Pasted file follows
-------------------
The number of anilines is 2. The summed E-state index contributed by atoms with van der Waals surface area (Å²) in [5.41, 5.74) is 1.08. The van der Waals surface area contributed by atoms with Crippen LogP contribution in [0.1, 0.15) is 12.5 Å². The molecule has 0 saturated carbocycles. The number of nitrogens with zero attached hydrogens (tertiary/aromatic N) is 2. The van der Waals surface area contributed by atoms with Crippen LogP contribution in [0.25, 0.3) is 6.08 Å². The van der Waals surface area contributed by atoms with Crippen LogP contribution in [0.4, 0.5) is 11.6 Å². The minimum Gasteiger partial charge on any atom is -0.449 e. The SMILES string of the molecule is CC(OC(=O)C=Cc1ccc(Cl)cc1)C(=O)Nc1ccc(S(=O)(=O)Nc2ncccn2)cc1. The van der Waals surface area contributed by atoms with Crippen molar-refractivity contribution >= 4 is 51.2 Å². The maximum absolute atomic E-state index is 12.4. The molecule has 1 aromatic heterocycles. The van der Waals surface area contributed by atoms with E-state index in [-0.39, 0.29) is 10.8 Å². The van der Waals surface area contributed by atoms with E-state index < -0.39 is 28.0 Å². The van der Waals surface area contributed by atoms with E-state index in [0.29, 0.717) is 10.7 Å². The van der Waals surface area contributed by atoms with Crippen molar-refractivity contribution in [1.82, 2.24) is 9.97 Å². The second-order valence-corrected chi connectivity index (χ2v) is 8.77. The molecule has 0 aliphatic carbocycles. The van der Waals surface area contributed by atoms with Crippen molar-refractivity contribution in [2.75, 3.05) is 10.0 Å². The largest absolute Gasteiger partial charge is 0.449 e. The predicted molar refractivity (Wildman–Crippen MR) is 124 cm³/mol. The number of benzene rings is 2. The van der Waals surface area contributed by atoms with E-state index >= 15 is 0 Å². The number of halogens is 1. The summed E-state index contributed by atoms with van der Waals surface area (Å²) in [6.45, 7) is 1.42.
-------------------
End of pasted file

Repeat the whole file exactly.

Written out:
The number of anilines is 2. The summed E-state index contributed by atoms with van der Waals surface area (Å²) in [5.41, 5.74) is 1.08. The van der Waals surface area contributed by atoms with Crippen LogP contribution in [0.1, 0.15) is 12.5 Å². The molecule has 0 saturated carbocycles. The number of nitrogens with zero attached hydrogens (tertiary/aromatic N) is 2. The van der Waals surface area contributed by atoms with Crippen LogP contribution in [0.25, 0.3) is 6.08 Å². The van der Waals surface area contributed by atoms with Crippen LogP contribution in [0.4, 0.5) is 11.6 Å². The minimum Gasteiger partial charge on any atom is -0.449 e. The SMILES string of the molecule is CC(OC(=O)C=Cc1ccc(Cl)cc1)C(=O)Nc1ccc(S(=O)(=O)Nc2ncccn2)cc1. The van der Waals surface area contributed by atoms with Crippen molar-refractivity contribution >= 4 is 51.2 Å². The maximum absolute atomic E-state index is 12.4. The molecule has 1 aromatic heterocycles. The van der Waals surface area contributed by atoms with E-state index in [-0.39, 0.29) is 10.8 Å². The van der Waals surface area contributed by atoms with E-state index < -0.39 is 28.0 Å². The van der Waals surface area contributed by atoms with E-state index in [0.29, 0.717) is 10.7 Å². The van der Waals surface area contributed by atoms with Crippen molar-refractivity contribution in [1.82, 2.24) is 9.97 Å². The second-order valence-corrected chi connectivity index (χ2v) is 8.77. The molecule has 0 aliphatic carbocycles. The van der Waals surface area contributed by atoms with Crippen molar-refractivity contribution in [2.75, 3.05) is 10.0 Å². The largest absolute Gasteiger partial charge is 0.449 e. The predicted molar refractivity (Wildman–Crippen MR) is 124 cm³/mol. The number of benzene rings is 2. The van der Waals surface area contributed by atoms with E-state index >= 15 is 0 Å². The number of halogens is 1. The summed E-state index contributed by atoms with van der Waals surface area (Å²) in [6.45, 7) is 1.42.